3. A square loop of area a 2 is formed from a single turn of thin wire of resistance R. The loop is aligned with two sides parallel to an infinite straight thin cable, with its closest side a distance r away, and is given a velocity v in a direction perpendicular to the cable. The cable, loop and direction of motion all lie in the same plane. A current I flows in the cable. Calculate the magnitude of the current induced in the loop.
I've used a couple of Maxwell's equations and also the Lorentz force law and all lead me towards thinking that no current can be induced. This is wrong.
The Attempt at a Solution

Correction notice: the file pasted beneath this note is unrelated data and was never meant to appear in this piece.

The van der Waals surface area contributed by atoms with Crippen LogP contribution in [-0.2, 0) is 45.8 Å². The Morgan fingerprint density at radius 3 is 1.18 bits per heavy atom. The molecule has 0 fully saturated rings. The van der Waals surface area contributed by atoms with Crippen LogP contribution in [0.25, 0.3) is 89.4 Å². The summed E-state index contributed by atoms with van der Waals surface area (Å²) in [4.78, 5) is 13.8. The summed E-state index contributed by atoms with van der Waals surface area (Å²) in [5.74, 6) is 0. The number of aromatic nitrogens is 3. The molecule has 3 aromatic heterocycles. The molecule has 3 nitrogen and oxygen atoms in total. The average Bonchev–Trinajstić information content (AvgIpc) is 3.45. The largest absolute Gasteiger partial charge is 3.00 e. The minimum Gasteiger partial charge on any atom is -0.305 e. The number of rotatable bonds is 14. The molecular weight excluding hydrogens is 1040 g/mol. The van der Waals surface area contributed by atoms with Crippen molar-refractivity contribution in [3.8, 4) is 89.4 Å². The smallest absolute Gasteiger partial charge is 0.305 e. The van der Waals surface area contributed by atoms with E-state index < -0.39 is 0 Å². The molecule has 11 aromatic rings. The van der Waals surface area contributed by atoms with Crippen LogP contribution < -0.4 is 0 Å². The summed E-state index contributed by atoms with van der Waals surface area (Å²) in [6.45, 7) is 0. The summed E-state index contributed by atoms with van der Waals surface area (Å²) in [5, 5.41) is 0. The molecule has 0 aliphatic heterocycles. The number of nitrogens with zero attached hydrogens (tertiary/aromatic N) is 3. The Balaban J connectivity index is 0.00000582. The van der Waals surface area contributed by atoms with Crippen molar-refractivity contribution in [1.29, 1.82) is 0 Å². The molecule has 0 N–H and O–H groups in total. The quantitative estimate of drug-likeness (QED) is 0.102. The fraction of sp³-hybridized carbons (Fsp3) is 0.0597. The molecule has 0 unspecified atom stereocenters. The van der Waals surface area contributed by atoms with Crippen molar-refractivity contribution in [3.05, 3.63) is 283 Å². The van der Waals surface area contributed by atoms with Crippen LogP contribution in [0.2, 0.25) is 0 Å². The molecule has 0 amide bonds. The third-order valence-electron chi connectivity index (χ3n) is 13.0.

The curl of E for example is the negative time derivative of the B field. Since the B field is static, E has no curl, so the line integral of E around the loop is zero, so there can be no current.
Alternatively from the Lorentz force law, the force on the charges in the two wires perpendicular to the cable will be the same. From symmetry they will cancel out. Thus no current.
Am I using maxwell's equations wrongly? Am I using the Lorentz force equation wrongly?
It seems to me there's no change of magnetic flux through the loop since the b field is constant at a given distance r from the cable.